In terms of how parties campaign differently under STV, one of the biggest differences is that smaller parties have the chance of securing representation in proportion to their share of the vote, enhancing their willingness to contest seats. Two-horse races and safe seats are virtually eliminated, meaning that all parties have an incentive to campaign as best as they can to secure one or more seats. Both of these contribute to ensuring that elected representatives fairly reflect the diversity of opinion in an area and that voters are engaged in an active and informative contest. Energetic, imaginative campaigning and a popular message will also be good both for the individual candidate and the party.

Another aspect of campaigning that would require change would be towards information gathering.

On top of familiar campaigning issues (such as local issues and general pattern of support), parties will need to pay attention to the following considerations when deciding on their campaign strategy and, in particular, how many candidates to stand:

  • How many people are strong supporters of the party?
  • How many people might vote for one of the party’s candidates because of personal or other factors?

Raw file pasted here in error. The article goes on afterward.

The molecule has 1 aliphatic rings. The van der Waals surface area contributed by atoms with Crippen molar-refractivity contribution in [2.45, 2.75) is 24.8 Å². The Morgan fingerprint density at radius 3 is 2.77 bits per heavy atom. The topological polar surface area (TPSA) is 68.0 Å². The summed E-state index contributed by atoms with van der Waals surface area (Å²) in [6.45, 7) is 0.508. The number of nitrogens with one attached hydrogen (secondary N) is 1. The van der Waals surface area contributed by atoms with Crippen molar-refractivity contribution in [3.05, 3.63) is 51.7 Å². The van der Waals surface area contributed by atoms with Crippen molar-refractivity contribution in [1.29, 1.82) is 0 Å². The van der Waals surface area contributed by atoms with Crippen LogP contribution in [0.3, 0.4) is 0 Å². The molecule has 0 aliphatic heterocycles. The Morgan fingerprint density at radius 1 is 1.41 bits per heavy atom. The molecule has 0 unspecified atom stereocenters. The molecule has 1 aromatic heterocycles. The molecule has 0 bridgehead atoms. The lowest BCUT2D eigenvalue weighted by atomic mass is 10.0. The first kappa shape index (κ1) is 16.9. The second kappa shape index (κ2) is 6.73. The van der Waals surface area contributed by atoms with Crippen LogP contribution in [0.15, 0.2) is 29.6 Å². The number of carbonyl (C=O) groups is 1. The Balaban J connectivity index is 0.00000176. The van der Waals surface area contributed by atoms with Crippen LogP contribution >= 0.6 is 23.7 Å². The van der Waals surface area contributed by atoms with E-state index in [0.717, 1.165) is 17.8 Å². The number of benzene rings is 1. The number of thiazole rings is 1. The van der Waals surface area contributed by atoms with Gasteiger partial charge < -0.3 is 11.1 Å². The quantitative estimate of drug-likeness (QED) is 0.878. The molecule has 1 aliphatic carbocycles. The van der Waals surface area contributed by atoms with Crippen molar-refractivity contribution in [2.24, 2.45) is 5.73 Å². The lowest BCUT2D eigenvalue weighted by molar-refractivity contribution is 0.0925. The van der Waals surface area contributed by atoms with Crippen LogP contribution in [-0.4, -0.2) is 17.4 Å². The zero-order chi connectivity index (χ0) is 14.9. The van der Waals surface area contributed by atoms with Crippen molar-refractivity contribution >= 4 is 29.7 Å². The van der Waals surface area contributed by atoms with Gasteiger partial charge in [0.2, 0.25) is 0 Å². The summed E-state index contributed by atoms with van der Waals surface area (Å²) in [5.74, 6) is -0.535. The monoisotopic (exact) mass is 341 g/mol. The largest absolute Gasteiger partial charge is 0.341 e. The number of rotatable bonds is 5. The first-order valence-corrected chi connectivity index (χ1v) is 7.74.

• How is support for the party, and for individual candidates, distributed throughout the area?
  • Are supporters of other candidates and parties prepared to give your candidates transfers? If so, which candidate is most attractive to transfers?

For more information on how campaigning would change under STV, a pamphlet was developed for the changes in Scotland in 2007.


Is STV confusing for voters?

STV is simple for voters in that they only need to rank, in order of preference, as many candidates as they desire. The argument that STV is too complex for the electorate and FPTP is simpler and easier does not take into account that the ‘simplicity’ of FPTP is a false one. In reality many voters vote tactically under FPTP systems, 32 per cent said they were voting tactically in the 2019 General Election, making the decision on who to vote for a complex balancing act. In contrast, under an STV system voters are free to allocate their first preference vote to their true first preference candidate, safe in the knowledge that their subsequent preferences will be taken into account if their first choice is eliminated.